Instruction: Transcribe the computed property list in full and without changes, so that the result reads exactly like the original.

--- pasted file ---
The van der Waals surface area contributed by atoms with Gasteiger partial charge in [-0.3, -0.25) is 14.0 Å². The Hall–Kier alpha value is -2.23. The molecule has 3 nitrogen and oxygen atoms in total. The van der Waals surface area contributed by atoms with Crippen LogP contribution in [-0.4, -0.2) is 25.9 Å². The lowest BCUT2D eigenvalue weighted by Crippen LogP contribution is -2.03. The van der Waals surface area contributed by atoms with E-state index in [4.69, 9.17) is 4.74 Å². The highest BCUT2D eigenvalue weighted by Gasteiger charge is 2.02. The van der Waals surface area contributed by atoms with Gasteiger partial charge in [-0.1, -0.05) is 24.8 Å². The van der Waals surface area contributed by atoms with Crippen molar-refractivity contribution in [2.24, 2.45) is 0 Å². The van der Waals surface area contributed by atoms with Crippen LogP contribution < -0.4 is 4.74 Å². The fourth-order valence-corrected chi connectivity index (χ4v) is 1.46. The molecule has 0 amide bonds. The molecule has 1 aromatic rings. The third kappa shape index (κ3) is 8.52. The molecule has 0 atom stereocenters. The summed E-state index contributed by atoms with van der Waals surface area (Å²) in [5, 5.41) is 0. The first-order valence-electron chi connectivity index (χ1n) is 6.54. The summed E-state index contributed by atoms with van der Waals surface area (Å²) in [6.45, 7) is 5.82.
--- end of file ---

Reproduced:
The van der Waals surface area contributed by atoms with Gasteiger partial charge in [-0.3, -0.25) is 14.0 Å². The Hall–Kier alpha value is -2.23. The molecule has 3 nitrogen and oxygen atoms in total. The van der Waals surface area contributed by atoms with Crippen LogP contribution in [-0.4, -0.2) is 25.9 Å². The lowest BCUT2D eigenvalue weighted by Crippen LogP contribution is -2.03. The van der Waals surface area contributed by atoms with E-state index in [4.69, 9.17) is 4.74 Å². The highest BCUT2D eigenvalue weighted by Gasteiger charge is 2.02. The van der Waals surface area contributed by atoms with Gasteiger partial charge in [-0.1, -0.05) is 24.8 Å². The van der Waals surface area contributed by atoms with Crippen molar-refractivity contribution in [2.24, 2.45) is 0 Å². The van der Waals surface area contributed by atoms with Crippen LogP contribution < -0.4 is 4.74 Å². The fourth-order valence-corrected chi connectivity index (χ4v) is 1.46. The molecule has 0 amide bonds. The molecule has 1 aromatic rings. The third kappa shape index (κ3) is 8.52. The molecule has 0 atom stereocenters. The summed E-state index contributed by atoms with van der Waals surface area (Å²) in [5, 5.41) is 0. The first-order valence-electron chi connectivity index (χ1n) is 6.54. The summed E-state index contributed by atoms with van der Waals surface area (Å²) in [6.45, 7) is 5.82.